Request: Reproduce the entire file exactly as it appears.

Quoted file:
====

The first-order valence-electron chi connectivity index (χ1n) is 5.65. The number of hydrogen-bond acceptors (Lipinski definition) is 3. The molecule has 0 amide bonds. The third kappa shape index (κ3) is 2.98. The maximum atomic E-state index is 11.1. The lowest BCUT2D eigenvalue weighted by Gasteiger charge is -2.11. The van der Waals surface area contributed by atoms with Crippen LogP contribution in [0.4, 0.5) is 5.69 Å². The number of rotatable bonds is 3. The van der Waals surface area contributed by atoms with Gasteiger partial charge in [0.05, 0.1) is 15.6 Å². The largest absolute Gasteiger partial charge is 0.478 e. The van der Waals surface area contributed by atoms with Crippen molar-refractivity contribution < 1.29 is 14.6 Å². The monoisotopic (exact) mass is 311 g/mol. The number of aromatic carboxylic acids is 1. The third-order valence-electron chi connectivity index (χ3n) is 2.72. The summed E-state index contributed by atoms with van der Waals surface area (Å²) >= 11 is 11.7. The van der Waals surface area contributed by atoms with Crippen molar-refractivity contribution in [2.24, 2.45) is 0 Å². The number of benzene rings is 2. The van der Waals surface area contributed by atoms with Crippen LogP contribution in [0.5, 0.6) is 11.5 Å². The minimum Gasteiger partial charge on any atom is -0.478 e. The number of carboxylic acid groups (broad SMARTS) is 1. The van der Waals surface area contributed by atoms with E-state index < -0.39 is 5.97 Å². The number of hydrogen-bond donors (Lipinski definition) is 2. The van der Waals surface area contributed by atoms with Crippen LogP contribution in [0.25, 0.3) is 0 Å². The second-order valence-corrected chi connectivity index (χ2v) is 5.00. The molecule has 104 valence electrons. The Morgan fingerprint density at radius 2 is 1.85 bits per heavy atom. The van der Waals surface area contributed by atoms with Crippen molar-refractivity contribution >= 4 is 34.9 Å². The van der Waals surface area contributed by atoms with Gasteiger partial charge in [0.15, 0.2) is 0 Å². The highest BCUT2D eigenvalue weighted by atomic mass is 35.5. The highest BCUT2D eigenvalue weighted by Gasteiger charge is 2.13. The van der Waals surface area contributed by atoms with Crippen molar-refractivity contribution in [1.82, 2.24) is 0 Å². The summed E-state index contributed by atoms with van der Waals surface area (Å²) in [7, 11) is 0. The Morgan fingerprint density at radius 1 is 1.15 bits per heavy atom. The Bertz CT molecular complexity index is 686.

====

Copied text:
The first-order valence-electron chi connectivity index (χ1n) is 5.65. The number of hydrogen-bond acceptors (Lipinski definition) is 3. The molecule has 0 amide bonds. The third kappa shape index (κ3) is 2.98. The maximum atomic E-state index is 11.1. The lowest BCUT2D eigenvalue weighted by Gasteiger charge is -2.11. The van der Waals surface area contributed by atoms with Crippen LogP contribution in [0.4, 0.5) is 5.69 Å². The number of rotatable bonds is 3. The van der Waals surface area contributed by atoms with Gasteiger partial charge in [0.05, 0.1) is 15.6 Å². The largest absolute Gasteiger partial charge is 0.478 e. The van der Waals surface area contributed by atoms with Crippen molar-refractivity contribution < 1.29 is 14.6 Å². The monoisotopic (exact) mass is 311 g/mol. The number of aromatic carboxylic acids is 1. The third-order valence-electron chi connectivity index (χ3n) is 2.72. The summed E-state index contributed by atoms with van der Waals surface area (Å²) >= 11 is 11.7. The van der Waals surface area contributed by atoms with Crippen molar-refractivity contribution in [2.24, 2.45) is 0 Å². The number of benzene rings is 2. The van der Waals surface area contributed by atoms with Crippen LogP contribution in [0.5, 0.6) is 11.5 Å². The minimum Gasteiger partial charge on any atom is -0.478 e. The number of carboxylic acid groups (broad SMARTS) is 1. The van der Waals surface area contributed by atoms with E-state index < -0.39 is 5.97 Å². The number of hydrogen-bond donors (Lipinski definition) is 2. The van der Waals surface area contributed by atoms with Crippen LogP contribution in [0.25, 0.3) is 0 Å². The second-order valence-corrected chi connectivity index (χ2v) is 5.00. The molecule has 104 valence electrons. The Morgan fingerprint density at radius 2 is 1.85 bits per heavy atom. The van der Waals surface area contributed by atoms with Crippen molar-refractivity contribution >= 4 is 34.9 Å². The van der Waals surface area contributed by atoms with Gasteiger partial charge in [0.15, 0.2) is 0 Å². The highest BCUT2D eigenvalue weighted by atomic mass is 35.5. The highest BCUT2D eigenvalue weighted by Gasteiger charge is 2.13. The van der Waals surface area contributed by atoms with Crippen molar-refractivity contribution in [1.82, 2.24) is 0 Å². The summed E-state index contributed by atoms with van der Waals surface area (Å²) in [7, 11) is 0. The Morgan fingerprint density at radius 1 is 1.15 bits per heavy atom. The Bertz CT molecular complexity index is 686.